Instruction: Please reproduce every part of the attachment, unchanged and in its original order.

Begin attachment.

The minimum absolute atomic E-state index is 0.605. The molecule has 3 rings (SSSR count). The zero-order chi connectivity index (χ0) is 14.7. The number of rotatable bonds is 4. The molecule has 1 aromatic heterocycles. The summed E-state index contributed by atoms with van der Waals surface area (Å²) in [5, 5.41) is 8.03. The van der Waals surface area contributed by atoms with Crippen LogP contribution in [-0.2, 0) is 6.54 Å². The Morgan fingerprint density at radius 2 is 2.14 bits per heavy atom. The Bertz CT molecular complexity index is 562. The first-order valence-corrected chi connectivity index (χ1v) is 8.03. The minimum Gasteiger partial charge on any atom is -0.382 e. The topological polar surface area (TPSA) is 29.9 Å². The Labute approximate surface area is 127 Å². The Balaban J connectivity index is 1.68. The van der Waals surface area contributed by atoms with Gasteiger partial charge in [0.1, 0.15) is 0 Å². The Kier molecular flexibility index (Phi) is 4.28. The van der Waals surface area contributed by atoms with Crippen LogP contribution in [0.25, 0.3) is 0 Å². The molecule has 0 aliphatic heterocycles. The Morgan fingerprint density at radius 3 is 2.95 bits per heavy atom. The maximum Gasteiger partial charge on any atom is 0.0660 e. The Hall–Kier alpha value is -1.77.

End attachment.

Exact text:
The minimum absolute atomic E-state index is 0.605. The molecule has 3 rings (SSSR count). The zero-order chi connectivity index (χ0) is 14.7. The number of rotatable bonds is 4. The molecule has 1 aromatic heterocycles. The summed E-state index contributed by atoms with van der Waals surface area (Å²) in [5, 5.41) is 8.03. The van der Waals surface area contributed by atoms with Crippen LogP contribution in [-0.2, 0) is 6.54 Å². The Morgan fingerprint density at radius 2 is 2.14 bits per heavy atom. The Bertz CT molecular complexity index is 562. The first-order valence-corrected chi connectivity index (χ1v) is 8.03. The minimum Gasteiger partial charge on any atom is -0.382 e. The topological polar surface area (TPSA) is 29.9 Å². The Labute approximate surface area is 127 Å². The Balaban J connectivity index is 1.68. The van der Waals surface area contributed by atoms with Gasteiger partial charge in [0.1, 0.15) is 0 Å². The Kier molecular flexibility index (Phi) is 4.28. The van der Waals surface area contributed by atoms with Crippen LogP contribution in [0.25, 0.3) is 0 Å². The molecule has 0 aliphatic heterocycles. The Morgan fingerprint density at radius 3 is 2.95 bits per heavy atom. The maximum Gasteiger partial charge on any atom is 0.0660 e. The Hall–Kier alpha value is -1.77.